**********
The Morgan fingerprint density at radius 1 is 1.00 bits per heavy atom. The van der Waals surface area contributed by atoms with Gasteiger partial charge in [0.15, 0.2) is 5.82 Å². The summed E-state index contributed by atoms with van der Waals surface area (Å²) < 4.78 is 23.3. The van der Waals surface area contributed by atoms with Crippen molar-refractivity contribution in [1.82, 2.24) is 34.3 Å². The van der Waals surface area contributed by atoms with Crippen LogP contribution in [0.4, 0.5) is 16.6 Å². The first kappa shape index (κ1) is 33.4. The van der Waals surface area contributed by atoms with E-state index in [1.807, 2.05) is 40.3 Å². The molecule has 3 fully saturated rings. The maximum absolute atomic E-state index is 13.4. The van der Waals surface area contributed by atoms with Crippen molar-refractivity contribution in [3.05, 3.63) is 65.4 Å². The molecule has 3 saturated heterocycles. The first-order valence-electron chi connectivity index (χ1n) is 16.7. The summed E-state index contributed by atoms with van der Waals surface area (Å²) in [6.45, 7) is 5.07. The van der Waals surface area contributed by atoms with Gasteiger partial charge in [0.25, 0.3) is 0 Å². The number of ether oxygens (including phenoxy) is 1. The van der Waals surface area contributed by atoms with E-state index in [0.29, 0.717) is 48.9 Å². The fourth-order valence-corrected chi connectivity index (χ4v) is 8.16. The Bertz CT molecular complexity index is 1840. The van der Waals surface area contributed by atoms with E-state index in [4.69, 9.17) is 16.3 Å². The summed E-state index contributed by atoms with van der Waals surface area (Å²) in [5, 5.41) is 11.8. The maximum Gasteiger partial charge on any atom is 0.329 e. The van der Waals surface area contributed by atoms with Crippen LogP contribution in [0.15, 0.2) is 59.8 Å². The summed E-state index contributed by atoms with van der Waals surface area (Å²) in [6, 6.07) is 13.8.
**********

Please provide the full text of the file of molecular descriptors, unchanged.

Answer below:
The Morgan fingerprint density at radius 1 is 1.00 bits per heavy atom. The van der Waals surface area contributed by atoms with Gasteiger partial charge in [0.15, 0.2) is 5.82 Å². The summed E-state index contributed by atoms with van der Waals surface area (Å²) < 4.78 is 23.3. The van der Waals surface area contributed by atoms with Crippen molar-refractivity contribution in [1.82, 2.24) is 34.3 Å². The van der Waals surface area contributed by atoms with Crippen LogP contribution in [0.4, 0.5) is 16.6 Å². The first kappa shape index (κ1) is 33.4. The van der Waals surface area contributed by atoms with E-state index in [1.807, 2.05) is 40.3 Å². The molecule has 3 fully saturated rings. The maximum absolute atomic E-state index is 13.4. The van der Waals surface area contributed by atoms with Crippen molar-refractivity contribution in [3.05, 3.63) is 65.4 Å². The molecule has 3 saturated heterocycles. The first-order valence-electron chi connectivity index (χ1n) is 16.7. The summed E-state index contributed by atoms with van der Waals surface area (Å²) in [6.45, 7) is 5.07. The van der Waals surface area contributed by atoms with Gasteiger partial charge in [0.25, 0.3) is 0 Å². The number of ether oxygens (including phenoxy) is 1. The van der Waals surface area contributed by atoms with E-state index in [0.29, 0.717) is 48.9 Å². The fourth-order valence-corrected chi connectivity index (χ4v) is 8.16. The Bertz CT molecular complexity index is 1840. The van der Waals surface area contributed by atoms with E-state index in [4.69, 9.17) is 16.3 Å². The summed E-state index contributed by atoms with van der Waals surface area (Å²) in [5, 5.41) is 11.8. The maximum Gasteiger partial charge on any atom is 0.329 e. The van der Waals surface area contributed by atoms with Crippen LogP contribution in [0.15, 0.2) is 59.8 Å². The summed E-state index contributed by atoms with van der Waals surface area (Å²) in [6, 6.07) is 13.8.